Society and the Psychology of individuality series: Part First

Everyone is interested in opposing society these days. But what is society? No one is speaking the truth that an individual is a structural and functional unit of society.

It is easy to talk ill about society, its norms, and customs, but we forget that we are those individuals who are shaping our standards, businesses, and lastly, the community.

Psychology says that individuality is our birthright. It is not a synonym for individualism or collectivism. The individual’s perception is that he is responsible for his society, not the other way around.

An essential part of an equation is that it is an individual who influences society, not the society which affects the individual. The individual is a living organism, and society is the collection of individual norms and regulations.

The better results lie in the formation of an association between individual and society.

According to Abraham Maslow’s hierarchy of needs, the connection among individuals provided by society is vital for individual growth and fulfilling the lack of love and belongingness.

The essential information is the basis of human interaction. We see people who are against others and harming others and their properties; in psychology, we call such people antisocial. Their motives are against the welfare of society.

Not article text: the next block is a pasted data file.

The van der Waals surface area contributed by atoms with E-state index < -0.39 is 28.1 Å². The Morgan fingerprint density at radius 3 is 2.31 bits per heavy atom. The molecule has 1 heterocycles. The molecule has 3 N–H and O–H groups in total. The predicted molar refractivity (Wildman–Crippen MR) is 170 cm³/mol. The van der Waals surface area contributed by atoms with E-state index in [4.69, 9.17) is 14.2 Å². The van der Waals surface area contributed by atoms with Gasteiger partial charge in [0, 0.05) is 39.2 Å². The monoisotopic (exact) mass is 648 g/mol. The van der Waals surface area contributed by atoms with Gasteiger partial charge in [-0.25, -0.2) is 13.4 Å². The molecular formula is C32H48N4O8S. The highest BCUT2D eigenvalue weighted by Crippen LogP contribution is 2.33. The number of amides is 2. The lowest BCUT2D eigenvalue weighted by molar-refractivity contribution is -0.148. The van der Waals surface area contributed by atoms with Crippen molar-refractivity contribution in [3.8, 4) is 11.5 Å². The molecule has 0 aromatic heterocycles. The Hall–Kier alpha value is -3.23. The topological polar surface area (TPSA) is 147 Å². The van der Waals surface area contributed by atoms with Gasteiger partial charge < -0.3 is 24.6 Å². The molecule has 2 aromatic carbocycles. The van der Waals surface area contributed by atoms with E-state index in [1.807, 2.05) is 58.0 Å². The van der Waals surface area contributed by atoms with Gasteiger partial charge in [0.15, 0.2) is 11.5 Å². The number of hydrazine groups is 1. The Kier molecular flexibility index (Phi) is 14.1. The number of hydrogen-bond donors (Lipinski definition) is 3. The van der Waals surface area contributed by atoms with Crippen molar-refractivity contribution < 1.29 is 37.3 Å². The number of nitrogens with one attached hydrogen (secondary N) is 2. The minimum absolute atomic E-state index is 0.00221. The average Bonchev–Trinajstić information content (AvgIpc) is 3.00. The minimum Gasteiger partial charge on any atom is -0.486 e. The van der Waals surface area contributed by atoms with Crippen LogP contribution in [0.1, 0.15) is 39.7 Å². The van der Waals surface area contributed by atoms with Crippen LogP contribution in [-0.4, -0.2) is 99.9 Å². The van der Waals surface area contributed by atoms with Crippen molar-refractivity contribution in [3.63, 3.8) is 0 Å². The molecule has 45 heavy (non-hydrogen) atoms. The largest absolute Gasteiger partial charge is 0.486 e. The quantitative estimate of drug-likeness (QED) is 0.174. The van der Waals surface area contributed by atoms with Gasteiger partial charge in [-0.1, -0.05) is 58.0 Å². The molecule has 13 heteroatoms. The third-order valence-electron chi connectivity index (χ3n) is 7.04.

If we regard society as a ship and individuals as passengers of the boat, antisocial people dig the bottom of a vessel to make holes to drown the boat with its passengers.

The rules and regulations monitor and limit such people’s activities to harm others and their properties. Prisons and crime punishment are there to restrict them from harming others.

The fair and justice system is to oversee society’s overall conditions concerning its individuals.

The societies that prove themselves better than others are those societies that place first individual rights than any other rights. In such communities, democracy and free will arise to its zenith.

The societies which fail to do so settle down to dictatorships and anarchy, monarchy, and mass enslavement.

Free people are free to choose, and slaves are not allowed to choose. The right of choice never makes its place in those societies where freedom of speech or any other freedom is taboo and not to survive.

The individualistic approach towards society is based on Western culture’s social psychology, while the collectivistic method is more prevalent in the remaining continents.

The difference among cultures and the mindsets involved in the social formation and commitment to remain the same is known as the psychology of individuality.

There are various variations in both approaches; however, the psychology underlying is the same, and the individual’s place is a central idea in both.

The individualistic approach states that the individual is more important than society and society if it needs to suffer due to the individual. The collectivistic system says that society is vital than the individual.

Individuals will make sacrifice for the collection of individuals the society.

To be continued.

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